PubMed Abstract | CrossRef Full Text | Google Scholar

Križnik, M., Baebler, Š, Gruden, K. (2020). Roles of small RNAs in the establishment of tolerant interaction between plants and viruses. Curr. Opin. Virol. 42, 25–31. doi: 10.1016/j.coviro.2020.04.006

PubMed Abstract | CrossRef Full Text | Google Scholar

Lamesch, P., Berardini, T. Z., Li, D., Swarbreck, D., Wilks, C., Sasidharan, R., et al. (2012). The arabidopsis information resource (TAIR): improved gene annotation and new tools. Nucleic Acids Res. 40, D1202–D1210. doi: 10.1093/nar/gkr1090

PubMed Abstract | CrossRef Full Text | Google Scholar

Li, H. (2018). Minimap2: pairwise alignment for nucleotide sequences. Bioinformatics 34, 3094–3100. doi: 10.1093/bioinformatics/bty191

PubMed Abstract | CrossRef Full Text | Google Scholar

Li, H. (2023). Protein-to-genome alignment with miniprot. Bioinformatics 39. doi: 10.1093/bioinformatics/btad014

CrossRef Full Text | Google Scholar

Lukan, T., Pompe-Novak, M., Baebler, Š., Tušek-Žnidarič, M., Kladnik, A, Križnik, M., et al. (2020). Precision transcriptomics of viral foci reveals the spatial regulation of immune-signaling genes and identifies RBOHD as an important player in the incompatible interaction between potato virus Y and potato. Plant Journal: For Cell Mol. Biol. 104, 645–661. doi: 10.1111/tpj.14953

CrossRef Full Text | Google Scholar

Lukan, T., Veillet, F., Križnik, M., Coll, A., Povalej, T. M., Pogačar, K., et al. (2022). CRISPR/cas9-mediated fine-tuning of miRNA expression in tetraploid potato. Horticulture Res. 9, uhac147. doi: 10.1093/hr/uhac147

CrossRef Full Text | Google Scholar

Pasha, A., Subramaniam, S., Cleary, A., Chen, X., Berardini, T., Farmer, A., et al. (2020). Araport lives: an updated framework for arabidopsis bioinformatics. Plant Cell 32, 2683–2865. doi: 10.1105/tpc.20.00358

PubMed Abstract | CrossRef Full Text | Google Scholar

Patro, R., Duggal, G., Love, M. I., Irizarry, R. A., Kingsford, C. (2017). Salmon provides fast and bias-aware quantification of transcript expression. Nat. Methods 14, 417–195. doi: 10.1038/nmeth.4197

PubMed Abstract | CrossRef Full Text | Google Scholar

Petek, M., Coll, A., Ferenc, R., Razinger, J., Gruden, K. (2020a). Validating the potential of double-stranded RNA targeting colorado potato beetle mesh gene in laboratory and field trials. Front. Plant Sci. 11, 1250. doi: 10.3389/fpls.2020.01250

PubMed Abstract | CrossRef Full Text | Google Scholar

Petek, M., Zagorščak, M., Blejec, A., Ramšak, Ž., Coll, A., Baebler, Š., et al. (2022). pISA-tree - a data management framework for life science research projects using a standardised directory tree. Sci. Data 9, 6855. doi: 10.1038/s41597-022-01805-5

CrossRef Full Text | Google Scholar

Petek, M., Zagorščak, M., Ramšak, Ž., Sanders, S., Tomaž, Š., Tseng, E., et al. (2020b). Cultivar-specific transcriptome and pan-transcriptome reconstruction of tetraploid potato. Sci. Data 7, 2495. doi: 10.1038/s41597-020-00581-4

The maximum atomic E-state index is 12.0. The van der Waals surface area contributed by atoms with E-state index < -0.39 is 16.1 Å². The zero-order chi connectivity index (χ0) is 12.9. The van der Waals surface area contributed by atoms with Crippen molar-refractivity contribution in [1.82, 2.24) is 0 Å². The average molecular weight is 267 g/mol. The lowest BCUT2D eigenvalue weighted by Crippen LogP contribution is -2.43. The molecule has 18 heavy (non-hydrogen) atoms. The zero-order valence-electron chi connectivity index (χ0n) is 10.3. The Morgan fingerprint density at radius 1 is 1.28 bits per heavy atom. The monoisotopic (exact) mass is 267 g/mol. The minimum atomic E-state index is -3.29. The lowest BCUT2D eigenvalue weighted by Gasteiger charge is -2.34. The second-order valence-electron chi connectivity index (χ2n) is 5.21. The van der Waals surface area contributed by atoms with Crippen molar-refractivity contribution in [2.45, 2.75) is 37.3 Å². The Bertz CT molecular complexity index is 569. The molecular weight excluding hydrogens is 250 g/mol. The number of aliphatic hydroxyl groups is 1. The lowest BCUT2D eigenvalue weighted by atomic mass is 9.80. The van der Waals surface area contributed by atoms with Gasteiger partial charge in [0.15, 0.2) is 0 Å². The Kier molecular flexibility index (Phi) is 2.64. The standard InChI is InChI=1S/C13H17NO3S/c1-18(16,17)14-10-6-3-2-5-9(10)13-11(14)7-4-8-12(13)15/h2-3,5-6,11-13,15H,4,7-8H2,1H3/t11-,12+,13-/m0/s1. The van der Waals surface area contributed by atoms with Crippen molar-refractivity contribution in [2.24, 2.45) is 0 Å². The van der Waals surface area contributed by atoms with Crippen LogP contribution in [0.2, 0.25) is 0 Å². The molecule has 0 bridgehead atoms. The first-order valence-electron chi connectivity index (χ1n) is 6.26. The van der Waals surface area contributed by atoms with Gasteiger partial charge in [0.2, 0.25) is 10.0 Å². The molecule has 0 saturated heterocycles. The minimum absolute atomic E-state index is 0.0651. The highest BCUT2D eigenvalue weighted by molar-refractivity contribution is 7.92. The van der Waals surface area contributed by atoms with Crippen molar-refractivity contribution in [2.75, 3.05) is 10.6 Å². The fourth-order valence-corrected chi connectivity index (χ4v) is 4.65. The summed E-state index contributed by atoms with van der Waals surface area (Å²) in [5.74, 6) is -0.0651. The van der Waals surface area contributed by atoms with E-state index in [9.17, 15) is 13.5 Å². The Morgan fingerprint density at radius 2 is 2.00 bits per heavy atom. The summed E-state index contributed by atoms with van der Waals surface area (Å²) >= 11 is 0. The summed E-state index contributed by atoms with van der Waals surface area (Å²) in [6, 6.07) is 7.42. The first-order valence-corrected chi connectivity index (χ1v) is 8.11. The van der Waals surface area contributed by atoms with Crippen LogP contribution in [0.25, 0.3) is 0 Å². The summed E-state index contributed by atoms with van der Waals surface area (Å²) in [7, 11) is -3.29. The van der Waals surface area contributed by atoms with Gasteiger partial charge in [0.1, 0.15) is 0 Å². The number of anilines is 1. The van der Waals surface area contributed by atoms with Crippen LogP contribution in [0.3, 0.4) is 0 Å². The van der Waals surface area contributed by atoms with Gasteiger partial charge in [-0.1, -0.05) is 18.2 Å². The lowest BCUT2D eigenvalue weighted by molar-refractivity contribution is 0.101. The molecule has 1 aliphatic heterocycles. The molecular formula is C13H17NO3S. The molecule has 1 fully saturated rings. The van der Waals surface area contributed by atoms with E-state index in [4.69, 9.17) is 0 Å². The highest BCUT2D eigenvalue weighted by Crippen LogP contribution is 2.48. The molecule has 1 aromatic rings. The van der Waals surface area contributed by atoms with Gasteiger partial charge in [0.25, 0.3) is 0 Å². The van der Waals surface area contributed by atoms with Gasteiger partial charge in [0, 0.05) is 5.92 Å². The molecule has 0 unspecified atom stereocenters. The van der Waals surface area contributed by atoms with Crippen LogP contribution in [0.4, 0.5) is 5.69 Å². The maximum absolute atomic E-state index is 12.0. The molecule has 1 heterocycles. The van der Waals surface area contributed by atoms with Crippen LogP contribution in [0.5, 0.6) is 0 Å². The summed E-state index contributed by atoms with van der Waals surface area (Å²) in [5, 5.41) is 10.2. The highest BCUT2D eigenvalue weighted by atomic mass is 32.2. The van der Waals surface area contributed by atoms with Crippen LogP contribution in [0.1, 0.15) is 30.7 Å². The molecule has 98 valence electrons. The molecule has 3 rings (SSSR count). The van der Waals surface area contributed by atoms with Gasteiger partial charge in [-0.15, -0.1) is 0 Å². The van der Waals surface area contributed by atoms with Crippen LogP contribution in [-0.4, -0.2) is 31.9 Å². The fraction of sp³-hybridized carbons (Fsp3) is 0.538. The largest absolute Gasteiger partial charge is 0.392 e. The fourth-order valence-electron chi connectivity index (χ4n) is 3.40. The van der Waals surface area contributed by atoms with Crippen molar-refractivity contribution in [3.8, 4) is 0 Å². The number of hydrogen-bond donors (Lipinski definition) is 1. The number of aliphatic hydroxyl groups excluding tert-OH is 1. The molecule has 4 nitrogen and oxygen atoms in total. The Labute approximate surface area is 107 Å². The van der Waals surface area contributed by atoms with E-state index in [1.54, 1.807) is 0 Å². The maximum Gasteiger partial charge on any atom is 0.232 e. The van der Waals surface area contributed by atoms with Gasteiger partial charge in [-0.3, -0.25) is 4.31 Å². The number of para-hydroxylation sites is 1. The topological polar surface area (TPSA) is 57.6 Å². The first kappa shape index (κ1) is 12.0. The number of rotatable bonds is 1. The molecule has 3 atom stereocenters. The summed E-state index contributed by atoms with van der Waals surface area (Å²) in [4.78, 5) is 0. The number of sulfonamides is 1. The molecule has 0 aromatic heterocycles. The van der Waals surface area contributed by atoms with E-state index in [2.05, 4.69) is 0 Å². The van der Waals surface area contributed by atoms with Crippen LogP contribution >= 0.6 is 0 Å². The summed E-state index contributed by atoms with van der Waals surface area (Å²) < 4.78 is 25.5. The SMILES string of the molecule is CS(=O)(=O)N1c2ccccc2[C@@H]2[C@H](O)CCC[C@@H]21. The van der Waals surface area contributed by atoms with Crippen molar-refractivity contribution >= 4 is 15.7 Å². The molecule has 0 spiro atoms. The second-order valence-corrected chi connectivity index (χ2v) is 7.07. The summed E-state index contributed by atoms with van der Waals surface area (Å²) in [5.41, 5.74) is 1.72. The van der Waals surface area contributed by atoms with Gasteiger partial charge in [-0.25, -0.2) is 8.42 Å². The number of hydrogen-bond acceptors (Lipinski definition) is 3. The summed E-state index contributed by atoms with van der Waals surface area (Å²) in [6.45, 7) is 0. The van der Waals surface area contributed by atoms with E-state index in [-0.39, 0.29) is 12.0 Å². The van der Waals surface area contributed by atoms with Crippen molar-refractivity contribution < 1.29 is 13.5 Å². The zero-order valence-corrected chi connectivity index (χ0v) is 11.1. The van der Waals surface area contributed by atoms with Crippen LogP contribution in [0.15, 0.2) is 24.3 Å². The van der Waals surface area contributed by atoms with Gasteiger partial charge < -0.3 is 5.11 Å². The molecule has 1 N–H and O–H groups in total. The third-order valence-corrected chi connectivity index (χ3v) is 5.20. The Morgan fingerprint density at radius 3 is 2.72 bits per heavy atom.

CrossRef Full Text | Google Scholar

Pham, G. M., Hamilton, J. P., Wood, J. C., Burke, J. T., Zhao, H., Vaillancourt, B., et al. (2020). Construction of a chromosome-scale long-read reference genome assembly for potato. GigaScience 9. doi: 10.1093/gigascience/giaa100

CrossRef Full Text | Google Scholar

Potato Genome Sequencing Consortium, Xu, X., Pan, S., Cheng, S., Zhang, B., Mu, D., et al. (2011). Genome sequence and analysis of the tuber crop potato. Nature 475, 189–195. doi: 10.1038/nature10158

PubMed Abstract | CrossRef Full Text | Google Scholar

Quinlan, A. R., Hall, I. M. (2010). BEDTools: A flexible suite of utilities for comparing genomic features. Bioinformatics 26, 841–425. doi: 10.1093/bioinformatics/btq033

PubMed Abstract | CrossRef Full Text | Google Scholar

Ramšak, Ž., Coll, A., Stare, T., Tzfadia, O., Baebler, Š., Peer, Y. V. d., et al. (2018). Network modeling unravels mechanisms of crosstalk between ethylene and salicylate signaling in potato. Plant Physiol. 178, 488–499. doi: 10.1104/pp.18.00450

PubMed Abstract | CrossRef Full Text | Google Scholar

Rhee, S. Y., Beavis, W., Berardini, T. Z., Chen, G., Dixon, D., Doyle, A., et al. (2003). The arabidopsis information resource (TAIR): A model organism database providing a centralized, curated gateway to arabidopsis biology, research materials and community. Nucleic Acids Res. 31, 224–228. doi: 10.1093/nar/gkg076

PubMed Abstract | CrossRef Full Text | Google Scholar

Schwacke, R., Ponce-Soto, G. Y., Krause, K., Bolger, A. M., Arsova, B., Hallab, A., et al. (2019). MapMan4: A refined protein classification and annotation framework applicable to multi-omics data analysis. Mol. Plant 12, 879–925. doi: 10.1016/j.molp.2019.01.003

PubMed Abstract | CrossRef Full Text | Google Scholar

Shumate, A., Salzberg, S. L. (2020). Liftoff: accurate mapping of gene annotations. Bioinformatics. doi: 10.1093/bioinformatics/btaa1016

CrossRef Full Text | Google Scholar

Tang, D., Jia, Y., Zhang, J., Li, H., Cheng, L., Wang, P., et al. (2022). Genome evolution and diversity of wild and cultivated potatoes. Nature 606, 535–541. doi: 10.1038/s41586-022-04822-x

PubMed Abstract | CrossRef Full Text | Google Scholar

Tian, F., Yang, D.-C., Meng, Y.-Q., Jin, J., Gao, G. (2020). PlantRegMap: charting functional regulatory maps in plants. Nucleic Acids Res. 48, D1104–D1113. doi: 10.1093/nar/gkz1020